WASHINGTON, March 21, 2016 —
While Army Command Sgt. Maj. Billie Jo Boersma is glad all military occupations and specialties are now open to women, she said she hopes for the day when gender barriers of all types are gone, and with them, the culture of division.
Boersma, who is the sergeant major for the Army's “Soldier for Life” program, said she's had the good fortune to have not encountered very many gender barriers in her 24-year Army career and as a child.
As a child, she played a lot of baseball with the boys and didn't really give it any thought until she turned 16, the sergeant major said, when she was told by game officials that she would have to join the girls’ team to continue playing, so she did.
She was around the boys all the time, because she was very athletic, she said, and she had an older and a younger brother to play and fight with.
In October 1991, Boersma was riding her bicycle to the sports club, she said, when she saw an Army recruiting office and went inside and enlisted on a whim. She was 21 and it wasn’t long after Operation Desert Storm had ended.
No one in her family had ever been in the Army, Boersma said. Little did she realize she'd make a career of it, she added.
Her parents brought her up with strong values and a good work ethic, competitiveness and never quitting, she said, so that dovetailed nicely with what the Army was and is all about.
Boersma said the toughest job in her 24-year career wasn't one of her four combat tours in Iraq and Afghanistan. Although they too were tough, she said, it was her stint as a drill sergeant at Fort Jackson, South Carolina, from 2002 to 2003.
While it was her toughest job, she added, it was also her most rewarding.
"At the end of nine weeks, you meet the mother and father of a new soldier," Boersma said. "Sometimes they tell me: 'He or she stands so straight and looks so proud and confident. You've done what I couldn't do in 18 years.' That's pretty rewarding," she said.
Boersma said she wanted to stay in that job the rest of her career, but "got promoted out of it" -- but not before earning the title Drill Sergeant of the Year in 2003.
Boersma's most recent combat tour was in Afghanistan from 2013 to 2014 as the command sergeant major for the 1st Infantry Division’s 3rd Infantry Brigade Combat Team.
That position was designated as male-only at the time, she said. But Boersma explained she had the good fortune of serving with the brigade's commander, Army Col. William Ostlund.
"He saw me as a leader, not a female," she said. "He put his trust in me and allowed me to lead."
Ostlund invited her to all his briefings and included her on all aspects of operational matters, she said. Also, she accompanied him to meetings with tribal leaders and government officials.
He didn't require her to cover her face or head, she added. "He empowered me," she added.
Afghan women looked up to her, the sergeant major said, adding that she thinks she made a difference. In turn, Boersma said, she looked up to her female Afghan counterparts who'd made it big in their army, police force or government.
A stereotype exists that Afghan men are misogynists and treat their women badly, she said. While some do, this just isn't so for the vast number, Boersma said, adding that many Afghan men are happy to see women succeed.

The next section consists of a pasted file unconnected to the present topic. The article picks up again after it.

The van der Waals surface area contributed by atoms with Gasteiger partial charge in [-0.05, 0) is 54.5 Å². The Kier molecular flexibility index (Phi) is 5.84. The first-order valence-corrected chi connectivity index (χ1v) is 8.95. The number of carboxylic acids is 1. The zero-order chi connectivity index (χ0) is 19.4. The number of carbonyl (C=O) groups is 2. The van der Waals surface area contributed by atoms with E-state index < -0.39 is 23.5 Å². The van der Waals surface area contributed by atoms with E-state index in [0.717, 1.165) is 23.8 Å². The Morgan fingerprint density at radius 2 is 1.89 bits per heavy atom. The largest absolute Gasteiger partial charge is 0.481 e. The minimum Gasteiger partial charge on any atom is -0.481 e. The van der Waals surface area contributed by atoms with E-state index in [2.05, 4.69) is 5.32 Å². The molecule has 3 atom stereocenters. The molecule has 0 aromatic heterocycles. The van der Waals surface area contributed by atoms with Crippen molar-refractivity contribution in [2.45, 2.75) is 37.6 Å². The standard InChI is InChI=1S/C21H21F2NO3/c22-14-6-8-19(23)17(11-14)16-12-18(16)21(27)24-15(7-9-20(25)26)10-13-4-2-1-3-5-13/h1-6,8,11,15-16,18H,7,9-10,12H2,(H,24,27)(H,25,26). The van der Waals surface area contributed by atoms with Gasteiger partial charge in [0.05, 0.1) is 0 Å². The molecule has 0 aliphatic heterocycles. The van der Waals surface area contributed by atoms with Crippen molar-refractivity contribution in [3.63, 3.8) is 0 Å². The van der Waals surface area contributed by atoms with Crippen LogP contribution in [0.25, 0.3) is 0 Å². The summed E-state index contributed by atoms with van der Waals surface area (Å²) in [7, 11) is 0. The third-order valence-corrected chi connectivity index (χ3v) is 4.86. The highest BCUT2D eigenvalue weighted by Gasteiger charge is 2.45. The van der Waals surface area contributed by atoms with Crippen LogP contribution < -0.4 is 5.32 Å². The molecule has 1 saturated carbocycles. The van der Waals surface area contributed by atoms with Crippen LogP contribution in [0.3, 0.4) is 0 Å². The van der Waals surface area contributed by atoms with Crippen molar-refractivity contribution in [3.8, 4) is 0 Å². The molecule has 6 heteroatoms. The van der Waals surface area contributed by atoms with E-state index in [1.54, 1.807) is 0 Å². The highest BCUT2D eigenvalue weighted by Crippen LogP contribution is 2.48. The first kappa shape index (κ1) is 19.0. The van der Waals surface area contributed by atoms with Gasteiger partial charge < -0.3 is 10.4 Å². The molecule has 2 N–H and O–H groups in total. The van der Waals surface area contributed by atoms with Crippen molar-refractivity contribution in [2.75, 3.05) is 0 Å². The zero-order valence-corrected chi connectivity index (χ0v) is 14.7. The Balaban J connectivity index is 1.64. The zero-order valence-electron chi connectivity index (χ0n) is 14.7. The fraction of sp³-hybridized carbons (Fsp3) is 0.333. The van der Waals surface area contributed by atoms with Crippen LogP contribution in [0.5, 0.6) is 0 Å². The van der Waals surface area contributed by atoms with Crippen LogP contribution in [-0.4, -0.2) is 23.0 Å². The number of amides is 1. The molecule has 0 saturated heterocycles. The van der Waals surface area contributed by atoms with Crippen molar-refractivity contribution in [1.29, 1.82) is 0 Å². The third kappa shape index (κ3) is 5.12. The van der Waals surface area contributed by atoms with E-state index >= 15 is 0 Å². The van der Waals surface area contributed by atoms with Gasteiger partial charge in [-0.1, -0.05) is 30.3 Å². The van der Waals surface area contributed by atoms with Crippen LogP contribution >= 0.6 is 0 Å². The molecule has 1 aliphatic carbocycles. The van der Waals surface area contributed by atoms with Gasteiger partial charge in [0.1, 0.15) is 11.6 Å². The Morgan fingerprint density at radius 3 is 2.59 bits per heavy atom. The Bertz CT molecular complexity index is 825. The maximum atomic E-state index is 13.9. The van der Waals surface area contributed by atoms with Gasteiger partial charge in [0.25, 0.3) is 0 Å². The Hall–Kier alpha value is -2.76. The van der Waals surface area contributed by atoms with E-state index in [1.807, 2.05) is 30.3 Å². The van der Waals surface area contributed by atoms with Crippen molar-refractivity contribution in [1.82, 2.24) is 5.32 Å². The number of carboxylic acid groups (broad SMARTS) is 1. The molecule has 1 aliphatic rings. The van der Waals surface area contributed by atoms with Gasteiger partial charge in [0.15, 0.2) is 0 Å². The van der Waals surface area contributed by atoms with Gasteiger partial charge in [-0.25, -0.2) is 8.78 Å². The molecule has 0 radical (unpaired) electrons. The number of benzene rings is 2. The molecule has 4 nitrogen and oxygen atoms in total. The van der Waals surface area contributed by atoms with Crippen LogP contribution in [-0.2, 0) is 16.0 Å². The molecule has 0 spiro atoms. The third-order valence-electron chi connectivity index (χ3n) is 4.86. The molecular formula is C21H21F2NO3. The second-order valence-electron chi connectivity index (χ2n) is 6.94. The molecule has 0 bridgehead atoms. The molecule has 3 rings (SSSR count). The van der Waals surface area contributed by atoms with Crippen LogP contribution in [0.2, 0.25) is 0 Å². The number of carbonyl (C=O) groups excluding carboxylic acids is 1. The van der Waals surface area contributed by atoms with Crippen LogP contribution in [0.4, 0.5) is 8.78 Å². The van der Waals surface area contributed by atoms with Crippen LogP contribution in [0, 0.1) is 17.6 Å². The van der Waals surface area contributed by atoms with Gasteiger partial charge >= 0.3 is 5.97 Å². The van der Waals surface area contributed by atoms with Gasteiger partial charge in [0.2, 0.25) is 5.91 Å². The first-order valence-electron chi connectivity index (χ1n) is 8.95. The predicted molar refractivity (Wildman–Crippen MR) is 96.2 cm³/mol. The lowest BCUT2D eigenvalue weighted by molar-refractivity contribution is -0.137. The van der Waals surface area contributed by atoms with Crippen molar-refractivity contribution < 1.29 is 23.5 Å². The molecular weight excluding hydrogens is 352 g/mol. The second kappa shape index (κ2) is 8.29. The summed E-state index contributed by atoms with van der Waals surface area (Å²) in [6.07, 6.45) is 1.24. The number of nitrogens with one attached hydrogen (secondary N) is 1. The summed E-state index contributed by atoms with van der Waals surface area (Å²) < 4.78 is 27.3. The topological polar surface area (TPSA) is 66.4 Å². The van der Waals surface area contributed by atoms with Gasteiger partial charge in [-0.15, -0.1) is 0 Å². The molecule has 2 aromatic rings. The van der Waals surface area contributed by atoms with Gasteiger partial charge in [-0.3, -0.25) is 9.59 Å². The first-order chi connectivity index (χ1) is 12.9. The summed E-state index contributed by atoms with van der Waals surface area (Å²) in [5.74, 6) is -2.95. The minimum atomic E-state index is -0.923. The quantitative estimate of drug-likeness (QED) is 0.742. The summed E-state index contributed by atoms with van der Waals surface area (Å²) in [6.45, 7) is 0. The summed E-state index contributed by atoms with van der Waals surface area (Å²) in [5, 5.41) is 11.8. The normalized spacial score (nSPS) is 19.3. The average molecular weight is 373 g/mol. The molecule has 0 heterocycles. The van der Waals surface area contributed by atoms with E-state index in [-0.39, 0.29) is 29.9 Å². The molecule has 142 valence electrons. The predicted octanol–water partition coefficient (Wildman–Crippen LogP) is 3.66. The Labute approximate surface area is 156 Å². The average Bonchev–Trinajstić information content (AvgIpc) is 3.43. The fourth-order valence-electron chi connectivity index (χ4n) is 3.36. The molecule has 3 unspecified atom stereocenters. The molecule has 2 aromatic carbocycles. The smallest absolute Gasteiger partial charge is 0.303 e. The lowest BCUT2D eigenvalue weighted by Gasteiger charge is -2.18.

Success Depends on Good Mentors
"I had the good fortune to lead infantry soldiers in combat," the sergeant major said. "Colonel Ostlund made that happen. But it's not just him. I've been blessed with outstanding mentors throughout my career, all of whom were men."
Boersma said she, in turn, has tried to be a good mentor to her soldiers, both men and women. But being a mentor doesn't mean coddling them, she added -- they still have to perform.
In a way, the sergeant major said, it's perhaps a little tougher for female soldiers. If one of them presents a sloppy appearance in uniform, she noted, it tends to reflect badly on all women.
Opening up all the branches of the Army to women is just a start, Boersma said. It will take years, and even decades, for women just coming into those branches to reach leadership positions at the brigade level and above, she said.
It’s not as simple as transferring female senior noncommissioned officers into a previously closed occupation or specialty, the sergeant major said. Developing leadership skills takes time, she explained, and today’s young female soldiers will be the ones doing it.
Remembering the Fallen
Boersma said she's fortunate to have survived multiple combat tours and that she often thinks about those who didn't, many paying the ultimate sacrifice.
As a reminder, the sergeant major wears a Killed in Action bracelet stamped with the name of Army 1st Sgt. Andrew McKenna, who was killed during a firefight in Afghanistan, Aug. 7, 2015. She said she and her husband, Calvin, were good friends with McKenna.
The sergeant major said that during her 24-year career, she's had to balance a lot of responsibilities, not just being a soldier. Her husband is also in the Army, serving in Special Operations Command, and family life comes with its own responsibilities. One of them was caring for her son, Derek.
When she or her husband were deployed separately or simultaneously, she said, they had to rely on friends and family to assist. "I could never have done what I've done without the help of these amazing people," Boersma said.
Soldier for Life
Upon returning from Afghanistan in 2014, Boersma was tapped for the senior enlisted position at Soldier for Life. The program is growing rapidly, the sergeant major said, but is still very much a work in progress, working to connect communities across the country with soldiers and Army retirees. It's a win-win situation for everyone when they do that, Boersma added.
Soldiers like to volunteer, she said, and their leadership and values are great assets to any community. And the word is spreading, she added.